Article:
|THINAKARAN, JENITA - UNIVERSITY OF IDAHO|
|Cooper, Rodney - William|
|JENSEN, ANDREW - WASHINGTON STATE POTATO FOUNDATION|
|WOHLEB, CARRIE - WASHINGTON STATE UNIVERSITY|
|DAHAN, JENNIFER - UNIVERSITY OF IDAHO|
|MUSTAFA, TARIQ - WASHINGTON STATE UNIVERSITY|
|KARASEV, ALEXANDER - UNIVERSITY OF IDAHO|
|Munyaneza, Joseph - Joe|
Submitted to: American Journal of Potato Research
Publication Type: Peer Reviewed Journal
Publication Acceptance Date: 3/27/2017
Publication Date: 4/17/2017
Citation: Thinakaran, J., Horton, D.R., Cooper, W.R., Jensen, A., Wohleb, C., Dahan, J., Mustafa, T., Karasev, A., Munyaneza, J.E. 2017. Association of potato psyllid (Bactericera cockerelli; Hemiptera: Triozidae) with Lycium spp. (Solanaceae) in potato growing regions of Washington, Idaho, and Oregon. American Journal of Potato Research. 94(5):490-499. https://doi.org/10.1007/s12230-017-9586-0.
Interpretive Summary: Zebra chip, an economically important disease of potato in the United States, is vectored by the potato psyllid. Researchers at USDA-ARS Wapato in Washington, in collaboration with scientists from Washington State University, University of Idaho and the potato industry in the Pacific Northwest, have determined that matrimony vine, a perennial plant related to potato, hosts potato psyllid at all times of year. It was discovered that psyllid numbers drop substantially on matrimony vine in mid-summer, at the same time that potato psyllid begins to arrive in potato fields, and this has prompted researchers to suggest that psyllids are arriving in potato following dispersal from matrimony vine. This information will help potato growers minimize damage due to zebra chip by allowing them to better predict when and in what potato fields the psyllid is likely to first arrive during the growing season.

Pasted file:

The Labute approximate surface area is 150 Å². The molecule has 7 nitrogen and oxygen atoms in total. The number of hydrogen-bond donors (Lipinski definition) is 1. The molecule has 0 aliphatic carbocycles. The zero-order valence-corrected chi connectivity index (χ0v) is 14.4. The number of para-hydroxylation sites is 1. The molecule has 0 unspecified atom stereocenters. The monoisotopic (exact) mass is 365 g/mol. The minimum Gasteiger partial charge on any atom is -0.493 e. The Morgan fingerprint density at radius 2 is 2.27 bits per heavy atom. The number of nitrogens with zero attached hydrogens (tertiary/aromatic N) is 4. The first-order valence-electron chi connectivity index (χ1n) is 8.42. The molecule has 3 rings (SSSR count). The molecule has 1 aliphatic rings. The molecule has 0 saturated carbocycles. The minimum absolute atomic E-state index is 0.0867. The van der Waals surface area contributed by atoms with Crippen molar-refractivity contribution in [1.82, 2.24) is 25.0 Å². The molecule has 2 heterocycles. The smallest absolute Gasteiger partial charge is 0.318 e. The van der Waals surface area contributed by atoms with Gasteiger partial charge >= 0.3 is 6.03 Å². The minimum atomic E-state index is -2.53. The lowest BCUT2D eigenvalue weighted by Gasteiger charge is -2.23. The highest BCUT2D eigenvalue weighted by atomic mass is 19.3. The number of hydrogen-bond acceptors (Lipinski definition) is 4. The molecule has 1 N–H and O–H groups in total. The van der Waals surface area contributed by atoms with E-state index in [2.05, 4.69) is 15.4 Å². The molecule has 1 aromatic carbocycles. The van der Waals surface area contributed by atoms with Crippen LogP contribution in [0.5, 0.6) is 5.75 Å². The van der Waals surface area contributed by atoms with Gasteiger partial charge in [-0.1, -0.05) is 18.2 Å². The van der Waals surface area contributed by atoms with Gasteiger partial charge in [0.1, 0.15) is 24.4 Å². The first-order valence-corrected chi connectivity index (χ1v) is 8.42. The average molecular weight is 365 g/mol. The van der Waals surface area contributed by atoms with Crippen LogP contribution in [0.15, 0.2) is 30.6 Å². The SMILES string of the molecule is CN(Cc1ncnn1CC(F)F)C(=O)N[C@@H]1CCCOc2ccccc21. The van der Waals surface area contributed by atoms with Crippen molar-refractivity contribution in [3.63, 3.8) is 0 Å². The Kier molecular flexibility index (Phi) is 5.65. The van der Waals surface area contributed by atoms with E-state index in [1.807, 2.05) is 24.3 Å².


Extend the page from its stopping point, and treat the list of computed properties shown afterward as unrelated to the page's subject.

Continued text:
Technical Abstract: Potato psyllid, Bactericera cockerelli (Šulc), is a vector of the bacterium that causes zebra chip disease of potato (Solanum tuberosum L.). When cultivated crops are not available, potato psyllid may often be found on non-crop hosts within the Solanaceae. This study determined that species of Lycium (Solanaceae) are important hosts of potato psyllid in the Pacific Northwest. We sampled Lycium spp. at 24 locations in Washington, Oregon, and Idaho, and found adult potato psyllids at all locations. Flower and leaf characteristics identified the shrubs as a mix of two non-native species, Lycium barbarum L. and Lycium chinense Mill. Psyllid populations included a mixture of Northwestern and Western haplotypes. Analysis of DNA extracted from 1654 psyllids revealed that none of the insects carried the zebra chip pathogen. Five sites in Washington were monitored at regular intervals from June 2014 to June 2016 to document seasonal occurrence of psyllids. Psyllids were present on Lycium throughout the year at all sites. We observed well-defined spring and fall peaks in psyllid numbers, with peaks separated by intervals in which psyllids were very difficult to collect. Our findings indicate that potato psyllid is associated with Lycium across a broad geographic region within the Pacific Northwest. These results will assist in predicting sources of potato psyllid colonizing potatoes in this important growing region.